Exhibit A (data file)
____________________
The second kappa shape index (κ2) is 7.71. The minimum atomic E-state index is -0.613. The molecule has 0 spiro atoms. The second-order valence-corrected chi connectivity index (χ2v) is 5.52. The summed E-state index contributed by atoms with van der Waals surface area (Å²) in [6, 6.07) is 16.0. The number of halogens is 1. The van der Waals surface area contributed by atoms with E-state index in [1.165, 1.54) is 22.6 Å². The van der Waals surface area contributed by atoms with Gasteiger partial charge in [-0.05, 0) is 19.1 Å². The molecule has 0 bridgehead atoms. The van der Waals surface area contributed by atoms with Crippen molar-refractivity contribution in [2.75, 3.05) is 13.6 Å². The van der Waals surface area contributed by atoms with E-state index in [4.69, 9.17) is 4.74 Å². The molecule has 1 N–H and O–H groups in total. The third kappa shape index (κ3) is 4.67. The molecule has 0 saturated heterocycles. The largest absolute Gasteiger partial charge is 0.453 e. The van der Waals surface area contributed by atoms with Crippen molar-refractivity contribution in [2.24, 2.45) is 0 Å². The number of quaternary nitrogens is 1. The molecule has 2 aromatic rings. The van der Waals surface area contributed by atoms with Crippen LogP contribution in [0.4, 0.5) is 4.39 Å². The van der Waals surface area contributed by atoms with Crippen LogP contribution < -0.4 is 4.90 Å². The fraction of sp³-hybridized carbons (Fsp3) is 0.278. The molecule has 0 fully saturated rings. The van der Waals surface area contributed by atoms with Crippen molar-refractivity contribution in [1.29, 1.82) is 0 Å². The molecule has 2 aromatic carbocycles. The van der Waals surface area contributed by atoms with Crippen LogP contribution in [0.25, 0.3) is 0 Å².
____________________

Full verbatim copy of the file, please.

The second kappa shape index (κ2) is 7.71. The minimum atomic E-state index is -0.613. The molecule has 0 spiro atoms. The second-order valence-corrected chi connectivity index (χ2v) is 5.52. The summed E-state index contributed by atoms with van der Waals surface area (Å²) in [6, 6.07) is 16.0. The number of halogens is 1. The van der Waals surface area contributed by atoms with E-state index in [1.165, 1.54) is 22.6 Å². The van der Waals surface area contributed by atoms with Gasteiger partial charge in [-0.05, 0) is 19.1 Å². The molecule has 0 bridgehead atoms. The van der Waals surface area contributed by atoms with Crippen molar-refractivity contribution in [2.75, 3.05) is 13.6 Å². The van der Waals surface area contributed by atoms with E-state index in [4.69, 9.17) is 4.74 Å². The molecule has 1 N–H and O–H groups in total. The third kappa shape index (κ3) is 4.67. The molecule has 0 saturated heterocycles. The largest absolute Gasteiger partial charge is 0.453 e. The van der Waals surface area contributed by atoms with Crippen molar-refractivity contribution in [2.24, 2.45) is 0 Å². The number of quaternary nitrogens is 1. The molecule has 2 aromatic rings. The van der Waals surface area contributed by atoms with Crippen LogP contribution in [0.4, 0.5) is 4.39 Å². The van der Waals surface area contributed by atoms with Crippen LogP contribution < -0.4 is 4.90 Å². The fraction of sp³-hybridized carbons (Fsp3) is 0.278. The molecule has 0 fully saturated rings. The van der Waals surface area contributed by atoms with Crippen molar-refractivity contribution in [1.29, 1.82) is 0 Å². The molecule has 2 aromatic carbocycles. The van der Waals surface area contributed by atoms with Crippen LogP contribution in [0.25, 0.3) is 0 Å².